Creative Thought vs. Competitive Thought

There is process to everything we do, especially in how we think.  I have read several times about making time to think, especially in the mornings.  Now, I do a pretty good job of reading my Bible and starting my day of with spiritual development, but I’ve never purposely dedicated time to solely thinking.  John Maxwell says it is critical for success.  Still, I’ve never done it.

I’m like most humans on this planet in that I think when I have to.  I think ‘stop’ at a red light and ‘run’ when I see a snake.  I think about basketball because I am a basketball coach.  As a matter of fact, our thinking is on autopilot most times as we react to our habitual environment.

However, have you ever thought about how we think about our teams, particularly in how we plan for their development?  I want to encourage you to compartmentalize your ‘coach thinking’ into creative thinking  and  competitive thinking.

Creative thinking is important for those coaches who have just taken over a program.  There is so much on your plate from a planning and strategy standpoint, and most new coaches are striving to grow their programs.  1)  Anytime you want organic growth in your program.  

Creative thinking I also important in skill development and leadership development.  2)  Whenever you use the word development, be sure to think creatively.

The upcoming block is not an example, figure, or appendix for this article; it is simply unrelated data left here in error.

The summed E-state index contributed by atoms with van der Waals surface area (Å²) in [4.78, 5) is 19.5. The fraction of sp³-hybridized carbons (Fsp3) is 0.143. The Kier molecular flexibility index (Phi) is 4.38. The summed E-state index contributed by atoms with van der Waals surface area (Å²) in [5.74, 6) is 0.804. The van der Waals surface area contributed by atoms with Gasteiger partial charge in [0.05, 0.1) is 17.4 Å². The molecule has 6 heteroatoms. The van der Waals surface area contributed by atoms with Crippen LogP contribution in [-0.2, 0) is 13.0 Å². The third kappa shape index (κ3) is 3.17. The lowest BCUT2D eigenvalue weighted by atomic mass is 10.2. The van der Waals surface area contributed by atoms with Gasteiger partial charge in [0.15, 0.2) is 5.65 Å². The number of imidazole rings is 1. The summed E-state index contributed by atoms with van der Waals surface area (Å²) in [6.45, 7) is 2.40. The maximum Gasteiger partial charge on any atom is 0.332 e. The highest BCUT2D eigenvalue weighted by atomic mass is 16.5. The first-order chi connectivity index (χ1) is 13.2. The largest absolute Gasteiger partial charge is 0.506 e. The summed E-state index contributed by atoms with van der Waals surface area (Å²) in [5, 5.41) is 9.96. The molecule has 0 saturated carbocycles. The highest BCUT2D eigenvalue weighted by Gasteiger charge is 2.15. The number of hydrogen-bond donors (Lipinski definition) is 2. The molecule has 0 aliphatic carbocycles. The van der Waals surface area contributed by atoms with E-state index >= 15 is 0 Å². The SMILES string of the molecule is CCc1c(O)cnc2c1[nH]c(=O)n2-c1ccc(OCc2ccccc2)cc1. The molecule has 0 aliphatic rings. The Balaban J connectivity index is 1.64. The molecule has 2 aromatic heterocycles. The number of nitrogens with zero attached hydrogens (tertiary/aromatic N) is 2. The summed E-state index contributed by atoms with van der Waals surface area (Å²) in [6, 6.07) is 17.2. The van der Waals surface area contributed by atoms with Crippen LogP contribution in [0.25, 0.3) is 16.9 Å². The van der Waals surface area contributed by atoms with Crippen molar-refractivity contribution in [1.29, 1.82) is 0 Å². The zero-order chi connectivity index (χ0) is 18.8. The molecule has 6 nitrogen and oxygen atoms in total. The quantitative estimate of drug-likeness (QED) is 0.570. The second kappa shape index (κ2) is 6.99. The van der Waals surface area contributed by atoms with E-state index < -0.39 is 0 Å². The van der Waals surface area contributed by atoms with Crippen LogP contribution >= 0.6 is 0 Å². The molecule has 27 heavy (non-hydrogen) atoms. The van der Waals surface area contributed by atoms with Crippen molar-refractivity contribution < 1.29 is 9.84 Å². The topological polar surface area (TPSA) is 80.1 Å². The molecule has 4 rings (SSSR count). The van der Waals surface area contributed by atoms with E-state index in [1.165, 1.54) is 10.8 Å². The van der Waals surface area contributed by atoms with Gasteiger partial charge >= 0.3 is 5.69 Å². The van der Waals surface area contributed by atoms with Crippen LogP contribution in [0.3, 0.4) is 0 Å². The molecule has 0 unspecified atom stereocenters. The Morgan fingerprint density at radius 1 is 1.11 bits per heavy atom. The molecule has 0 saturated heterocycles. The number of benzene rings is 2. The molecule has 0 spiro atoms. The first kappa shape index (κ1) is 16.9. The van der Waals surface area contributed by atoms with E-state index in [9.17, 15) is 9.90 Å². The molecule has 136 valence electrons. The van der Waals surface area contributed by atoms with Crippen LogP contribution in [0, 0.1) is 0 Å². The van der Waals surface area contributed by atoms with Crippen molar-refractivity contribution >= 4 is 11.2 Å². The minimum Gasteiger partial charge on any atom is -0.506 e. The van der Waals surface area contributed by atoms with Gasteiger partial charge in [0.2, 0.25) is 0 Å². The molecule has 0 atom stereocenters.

I also believe that creative thinking is needed as your plan your post-season and off-season programming.  3)  Keep your players motivated and fresh after the season and in the summer by thinking creatively.

Competitive thought is also important for a coach, after all, we want to win.  I think the pre-season is a great time for competitive thinking.  4)  You need to know who on your team competes prior to the season.

During the season there are times where your team needs to improve their dedication to getting defensive stops.  5)  Competitive ‘stop’ based defensive drills should always have a place in your practice schedule.  Yet, there are also times, where your offense seems to sputter.  6)  Think competitively when planning the offensive part of your practice – execution requires toughness.

Finally, the weight room is a great place to apply your competitive thinking.  7)  Ensure that your team is getting stronger as well as tougher by competing in the weight room.

Hopefully this will spur both those creative and competitive juices!

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